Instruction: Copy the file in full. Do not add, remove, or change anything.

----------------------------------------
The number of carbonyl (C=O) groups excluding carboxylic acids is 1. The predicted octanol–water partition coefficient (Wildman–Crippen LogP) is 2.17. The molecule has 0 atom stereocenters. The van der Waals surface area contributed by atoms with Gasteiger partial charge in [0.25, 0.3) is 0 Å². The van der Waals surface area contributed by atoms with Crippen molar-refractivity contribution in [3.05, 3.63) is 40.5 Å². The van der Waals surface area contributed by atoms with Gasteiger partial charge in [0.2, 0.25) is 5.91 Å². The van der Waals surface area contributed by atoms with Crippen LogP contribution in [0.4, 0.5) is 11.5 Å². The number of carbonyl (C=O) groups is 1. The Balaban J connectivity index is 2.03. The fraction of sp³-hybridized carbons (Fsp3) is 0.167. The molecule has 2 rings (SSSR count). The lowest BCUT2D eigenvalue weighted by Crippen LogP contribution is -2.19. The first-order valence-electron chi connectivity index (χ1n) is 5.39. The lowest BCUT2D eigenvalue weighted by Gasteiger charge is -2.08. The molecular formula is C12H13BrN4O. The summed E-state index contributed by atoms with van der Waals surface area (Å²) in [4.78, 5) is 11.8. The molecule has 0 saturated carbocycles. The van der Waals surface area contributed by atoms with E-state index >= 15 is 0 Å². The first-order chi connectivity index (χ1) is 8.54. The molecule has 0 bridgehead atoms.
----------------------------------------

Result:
The number of carbonyl (C=O) groups excluding carboxylic acids is 1. The predicted octanol–water partition coefficient (Wildman–Crippen LogP) is 2.17. The molecule has 0 atom stereocenters. The van der Waals surface area contributed by atoms with Gasteiger partial charge in [0.25, 0.3) is 0 Å². The van der Waals surface area contributed by atoms with Crippen molar-refractivity contribution in [3.05, 3.63) is 40.5 Å². The van der Waals surface area contributed by atoms with Gasteiger partial charge in [0.2, 0.25) is 5.91 Å². The van der Waals surface area contributed by atoms with Crippen LogP contribution in [0.4, 0.5) is 11.5 Å². The number of carbonyl (C=O) groups is 1. The Balaban J connectivity index is 2.03. The fraction of sp³-hybridized carbons (Fsp3) is 0.167. The molecule has 2 rings (SSSR count). The lowest BCUT2D eigenvalue weighted by Crippen LogP contribution is -2.19. The first-order valence-electron chi connectivity index (χ1n) is 5.39. The lowest BCUT2D eigenvalue weighted by Gasteiger charge is -2.08. The molecular formula is C12H13BrN4O. The summed E-state index contributed by atoms with van der Waals surface area (Å²) in [4.78, 5) is 11.8. The molecule has 0 saturated carbocycles. The van der Waals surface area contributed by atoms with E-state index >= 15 is 0 Å². The first-order chi connectivity index (χ1) is 8.54. The molecule has 0 bridgehead atoms.